The following is the sixth in the series "Live Your Brand" in which branding expert Melanie Spring takes us along on her three-week road trip across the country to meet innovative entrepreneurs whose experiences offer lessons learned to businesses big and small.
Madison, Wisc., a sizeable city in the Midwest, can seem quiet and unassuming to the average outsider. A peaceful, family-focused city, Madison is the capitol to a state with more than 76,000 farms. Thanks to the number of rolling pastures, it’s also the home of the farm-to-table movement, pioneered by Odessa Piper, the original owner of the city's fine-dining restaurant, L’Etoile, and today, continued by people like chef Tory Miller.
In the state of Wisconsin, Piper is known as the First Lady of Cuisine, a name well deserved. Looking to create an unmatched restaurant experience, Piper opened L'Etoile in 1976, a restaurant with only high-quality, locally sourced foods. In the land of cheese curds, fried food and beer this concept took the traditional in a whole new direction. And for Piper it worked, as L'Etoile has earned accolades throughout the years.
In 2002, Miller, a chef Piper considered one of the most important young chefs in the nation, began working at L’Etoile. In 2005, he, along with his sister Traci, purchased the restaurant from Piper to continue in her high-quality footsteps.
Today, the restaurant remains one of the top fine-dining restaurants in Wisconsin but for Miller, this wasn't enough. He wanted to find a way to share the fresh cuisine with a bigger audience. So in 2010, Graze was opened in Madison offering a more casual dining experience but still keeping with the high standard L'Etoile had set.
Both restaurants continue to gain attention for their sustainable, local branding efforts by receiving recognition in publications like Gourmet magazine’s “America’s Top 50 Restaurants” and Saveur’s “Top 100."
Here is what you can learn from Miller and Piper about how to make your brand stand out:
1. Understand your audience and dare to be different. The Midwest is not known for being foodie heaven. Graze knew it had to be different. Looking out on the capitol building, Graze has the air of a hip city restaurant with the huge hearts of the Midwesterners bustling around to bring delicious food to every table.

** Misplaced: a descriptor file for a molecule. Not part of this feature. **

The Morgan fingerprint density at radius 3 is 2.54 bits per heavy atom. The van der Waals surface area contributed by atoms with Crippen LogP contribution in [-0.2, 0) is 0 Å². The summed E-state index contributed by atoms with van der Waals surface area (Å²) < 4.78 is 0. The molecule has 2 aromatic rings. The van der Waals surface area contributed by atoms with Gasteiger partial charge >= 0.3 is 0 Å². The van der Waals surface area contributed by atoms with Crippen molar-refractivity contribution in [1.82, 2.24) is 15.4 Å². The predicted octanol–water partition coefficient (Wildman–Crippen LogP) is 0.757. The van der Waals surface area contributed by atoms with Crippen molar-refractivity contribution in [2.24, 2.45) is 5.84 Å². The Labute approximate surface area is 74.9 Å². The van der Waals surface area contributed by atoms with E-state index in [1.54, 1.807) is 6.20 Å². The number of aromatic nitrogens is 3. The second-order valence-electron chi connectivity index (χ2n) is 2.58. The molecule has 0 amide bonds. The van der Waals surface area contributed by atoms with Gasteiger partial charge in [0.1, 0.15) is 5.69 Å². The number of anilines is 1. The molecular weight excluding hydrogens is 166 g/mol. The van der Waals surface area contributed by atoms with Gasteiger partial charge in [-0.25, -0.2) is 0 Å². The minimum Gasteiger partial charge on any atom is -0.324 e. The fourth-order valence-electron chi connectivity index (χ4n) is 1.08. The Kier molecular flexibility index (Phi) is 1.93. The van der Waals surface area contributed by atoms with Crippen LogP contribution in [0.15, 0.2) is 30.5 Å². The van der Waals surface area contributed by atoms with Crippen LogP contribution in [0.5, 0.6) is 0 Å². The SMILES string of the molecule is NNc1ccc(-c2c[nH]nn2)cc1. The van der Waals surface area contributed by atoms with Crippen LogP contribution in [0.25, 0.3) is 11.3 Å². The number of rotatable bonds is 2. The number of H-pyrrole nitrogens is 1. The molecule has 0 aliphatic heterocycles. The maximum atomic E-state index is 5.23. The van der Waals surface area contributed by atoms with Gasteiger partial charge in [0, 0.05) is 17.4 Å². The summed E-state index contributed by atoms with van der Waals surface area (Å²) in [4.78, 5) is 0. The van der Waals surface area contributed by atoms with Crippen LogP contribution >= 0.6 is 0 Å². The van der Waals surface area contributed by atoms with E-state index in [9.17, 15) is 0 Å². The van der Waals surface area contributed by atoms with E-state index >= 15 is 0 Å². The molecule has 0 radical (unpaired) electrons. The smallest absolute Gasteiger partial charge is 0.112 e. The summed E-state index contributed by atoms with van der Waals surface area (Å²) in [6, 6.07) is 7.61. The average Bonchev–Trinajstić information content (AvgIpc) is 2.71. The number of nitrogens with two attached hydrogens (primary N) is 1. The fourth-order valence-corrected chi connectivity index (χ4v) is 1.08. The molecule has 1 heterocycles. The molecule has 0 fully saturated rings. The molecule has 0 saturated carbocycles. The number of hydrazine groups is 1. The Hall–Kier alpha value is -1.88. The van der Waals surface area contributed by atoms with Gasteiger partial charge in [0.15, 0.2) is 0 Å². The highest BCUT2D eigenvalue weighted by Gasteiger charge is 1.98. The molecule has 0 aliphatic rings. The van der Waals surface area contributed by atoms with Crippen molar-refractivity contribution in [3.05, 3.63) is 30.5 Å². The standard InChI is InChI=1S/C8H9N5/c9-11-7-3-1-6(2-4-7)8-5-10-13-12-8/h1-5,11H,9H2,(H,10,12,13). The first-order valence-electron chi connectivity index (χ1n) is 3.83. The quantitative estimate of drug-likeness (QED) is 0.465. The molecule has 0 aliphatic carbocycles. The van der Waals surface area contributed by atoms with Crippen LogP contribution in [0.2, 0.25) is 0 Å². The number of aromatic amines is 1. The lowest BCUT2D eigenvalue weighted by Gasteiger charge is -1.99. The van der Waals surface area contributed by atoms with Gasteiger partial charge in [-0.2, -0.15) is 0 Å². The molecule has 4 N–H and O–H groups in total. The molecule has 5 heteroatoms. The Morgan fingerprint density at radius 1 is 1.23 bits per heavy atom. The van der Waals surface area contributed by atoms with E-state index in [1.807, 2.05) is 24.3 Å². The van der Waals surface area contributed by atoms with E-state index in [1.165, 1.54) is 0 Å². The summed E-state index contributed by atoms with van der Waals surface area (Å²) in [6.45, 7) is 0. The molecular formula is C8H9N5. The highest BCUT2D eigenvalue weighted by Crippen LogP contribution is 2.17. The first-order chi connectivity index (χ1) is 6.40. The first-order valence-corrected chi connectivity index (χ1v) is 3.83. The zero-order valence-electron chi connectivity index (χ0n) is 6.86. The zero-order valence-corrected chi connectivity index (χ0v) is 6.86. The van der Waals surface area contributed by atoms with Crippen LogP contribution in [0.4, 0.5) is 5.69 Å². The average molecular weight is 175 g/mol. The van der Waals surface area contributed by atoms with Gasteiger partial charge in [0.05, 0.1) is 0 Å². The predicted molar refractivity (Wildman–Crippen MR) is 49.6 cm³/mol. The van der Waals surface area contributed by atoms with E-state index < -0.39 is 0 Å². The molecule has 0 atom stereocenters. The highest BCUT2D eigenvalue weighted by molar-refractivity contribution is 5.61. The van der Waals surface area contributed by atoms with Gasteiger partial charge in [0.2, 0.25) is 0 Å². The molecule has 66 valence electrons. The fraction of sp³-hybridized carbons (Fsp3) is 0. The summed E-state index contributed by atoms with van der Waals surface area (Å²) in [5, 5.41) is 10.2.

The people in the Madison area – some local and others transplants attending University of Madison -- are engaged and interested in what they're eating. With an eclectic menu, you’ll find two different types of people at Graze: Those who love local beer, cheese curds and burgers and those adventurous foodies who enjoy the charcuterie and unusual, traditional Korean dishes, like pork belly.
2. Stick to your mission. With up to 170 different Wisconsin farmers on the menu, Graze is careful to work only with farms practicing sustainability. Though they’re careful about who they work with, they don't limit their farms to certified organic. May seem a little backwards, but for Graze, it makes sense. The farmer’s sustainable practices, for instance, allow them to get goat cheese from a woman who loves her goats and takes excellent care of them but is willing to give antibiotics if they are sick.
Graze showcases all of their farmers on a huge wall inside the restaurant. Each month a new story and picture are on the board -- another draw for customers.
“You might think writing the story would be the hard part, but it's not easy to get pictures of farmers. They’re a proud bunch,” explains assistant manager Courtney Stacy.
Graze's local roots don't stop at the food. The restaurant refuses to work with big name wholesale companies, opting instead to support local companies by purchasing linens and kitchen supplies from them – a practice that is more expensive but fits Glaze's mission statement.
They're even working on changing the way younger generations see the world through community outreach, with one initiative having Miller visit schools and teach children how to cook with fresh ingredients.
3. Set your employees up for success. Graze holds its entire staff to a high standard. During their extensive training, employees get quizzed on everything from the mission to the farmers and the expected exceptional customer service. Those who don’t fit well end up weeding themselves out quickly. The result is an impeccable experience for customers.
"Hire people you can trust and then trust them,” says Stacy.
For those that make the cut, every member of their staff knows
where every item on the menu comes from and management wants
employees to be engaged. For example, "That's John and Dorothy,
and we buy our beef from their farm," can be overheard, as
employees point to the pictures on the wall.
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